Did you ever wonder how you got to be the way you are? Really, what is it that makes you you? Why do you like the foods you do or have the religion you have? Why do you know what you know and why don’t you know what you don’t know? Why do you react the way do?
The mind is an amazing tool and one of it’s strongest features is it’s ability to generalize. We don’t need to make every single mistake for every single circumstance each time it comes up. We can learn from the past and we can generalize for the future. Example – when you are 2 and crossing from your house to your best friend’s for the first time and your mother says “Look both ways befoer crossing the street” (and then perhaps jerks you back and spanks you when you forget) you learn to look both ways before crossing the street. Not just the street near your house but the street outside of school and streets all over town. In fact, if you go to a foreign country you’ll still look both ways before crossing the street. And if you come to railroad tracks you’ll probably look both ways before crossing them as well even though they aren’t technically a street. The brain generalizes and it saves a lot of resources. You don’t have to learn every single time you come to every single new street that you need to look both ways.
The mind is, in fact, a meaning making machine. It doesn’t just stop with crossing the street. It generalizes lots of things. See if you can see yourself in any of my experiences.
No one wants me.
In 1st grade we played kickball. All the other kids seemed to love it. There was cheering and shouting as teams were picked and sides chosen. I was picket close to last. I didn’t understand the game. I didn’t really get what we were doing. And I didn’t do it very well. I made up my mind that I didn’t like team sports, sports were confusing, and that the other kids didn’t want me to join them. I kid you not, that decision made by a 6-year old still influences me. To this day, I would rather create my own party or my own course and invite people rather than attend someone else’s. If I’m hosting, I know everyone who’s there wants to be with me. My 6-year old who’s worried no one wants to play with her or that she won’t behave the right way doesn’t have to worry.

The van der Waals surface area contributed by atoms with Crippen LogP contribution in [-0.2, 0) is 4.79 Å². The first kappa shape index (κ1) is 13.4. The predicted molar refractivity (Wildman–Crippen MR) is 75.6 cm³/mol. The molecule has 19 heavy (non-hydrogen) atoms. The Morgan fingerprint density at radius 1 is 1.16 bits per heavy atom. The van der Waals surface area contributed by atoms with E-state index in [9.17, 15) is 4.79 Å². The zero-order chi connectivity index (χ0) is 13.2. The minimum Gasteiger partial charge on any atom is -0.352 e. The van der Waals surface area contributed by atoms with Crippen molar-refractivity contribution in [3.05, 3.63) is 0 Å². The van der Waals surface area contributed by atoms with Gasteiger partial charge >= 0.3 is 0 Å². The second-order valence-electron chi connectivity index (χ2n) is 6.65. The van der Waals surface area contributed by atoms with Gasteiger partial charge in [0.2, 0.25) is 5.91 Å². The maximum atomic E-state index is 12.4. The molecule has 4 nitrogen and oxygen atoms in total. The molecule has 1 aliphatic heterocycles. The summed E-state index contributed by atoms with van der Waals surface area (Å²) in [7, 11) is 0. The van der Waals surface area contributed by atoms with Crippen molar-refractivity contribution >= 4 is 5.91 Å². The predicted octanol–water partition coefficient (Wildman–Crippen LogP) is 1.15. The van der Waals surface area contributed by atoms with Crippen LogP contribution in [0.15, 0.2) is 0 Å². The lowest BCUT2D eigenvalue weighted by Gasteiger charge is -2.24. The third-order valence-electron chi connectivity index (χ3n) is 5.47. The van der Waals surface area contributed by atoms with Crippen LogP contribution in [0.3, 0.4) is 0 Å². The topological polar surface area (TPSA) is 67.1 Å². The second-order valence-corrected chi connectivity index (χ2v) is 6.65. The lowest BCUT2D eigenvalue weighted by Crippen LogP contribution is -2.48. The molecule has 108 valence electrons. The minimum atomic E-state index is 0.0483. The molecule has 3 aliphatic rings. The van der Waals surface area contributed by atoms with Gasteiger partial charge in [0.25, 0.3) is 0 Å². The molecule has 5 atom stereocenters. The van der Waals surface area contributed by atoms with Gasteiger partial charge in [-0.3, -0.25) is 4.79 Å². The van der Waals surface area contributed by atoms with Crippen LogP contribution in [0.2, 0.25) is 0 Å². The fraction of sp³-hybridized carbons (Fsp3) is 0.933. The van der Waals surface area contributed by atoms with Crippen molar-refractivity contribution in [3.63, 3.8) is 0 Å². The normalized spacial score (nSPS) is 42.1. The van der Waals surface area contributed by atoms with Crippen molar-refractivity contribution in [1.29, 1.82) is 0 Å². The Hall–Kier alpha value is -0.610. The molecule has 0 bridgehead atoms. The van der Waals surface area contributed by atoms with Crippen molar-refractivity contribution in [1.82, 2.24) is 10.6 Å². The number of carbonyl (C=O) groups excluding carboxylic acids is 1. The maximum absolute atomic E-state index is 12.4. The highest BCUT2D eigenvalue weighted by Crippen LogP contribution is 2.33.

What happened here?
In middle school I came home with a report card. Straight As except for one B. My dad looks at the report card and says “What happened here?” He doesn’t need to point to the B. I know what he’s talking about. I failed. I didn’t get an A. What happened indeed? Why wasn’t I living up to my potential, making him proud, and being good enough? Had I been slacking off? Didn’t I care? Was he mad now? Did he still love me? Better be safe and not make that mistake again. I made that one question “What happened here?” mean all that. He said “What happened here?” and I heard “You’re not good enough. Try harder or I won’t love you.”
In 9th grade I fell head-over-heels for Austin. He was smart and funny, kind of a bad boy with his long hair and guitar playing but still in the honors classes with me. For three years I had the biggest crush on him ever in the history of crushes. I kid you not. That crush was HUGE. He dated Holly. And kept dating her. And kept dating her. Then finally the skies opened up. The sun shown through. They broke up. Hallelujah. And he started dating Judy. WTF? I was crushed. I made it mean, again, that no one really wants me and also found reason to believe that being myself wasn’t a good idea. No one really wants me. Better figure out what they do want. And don’t ever love or want or desire someone or something as much as I wanted to be his girlfriend. It just hurts.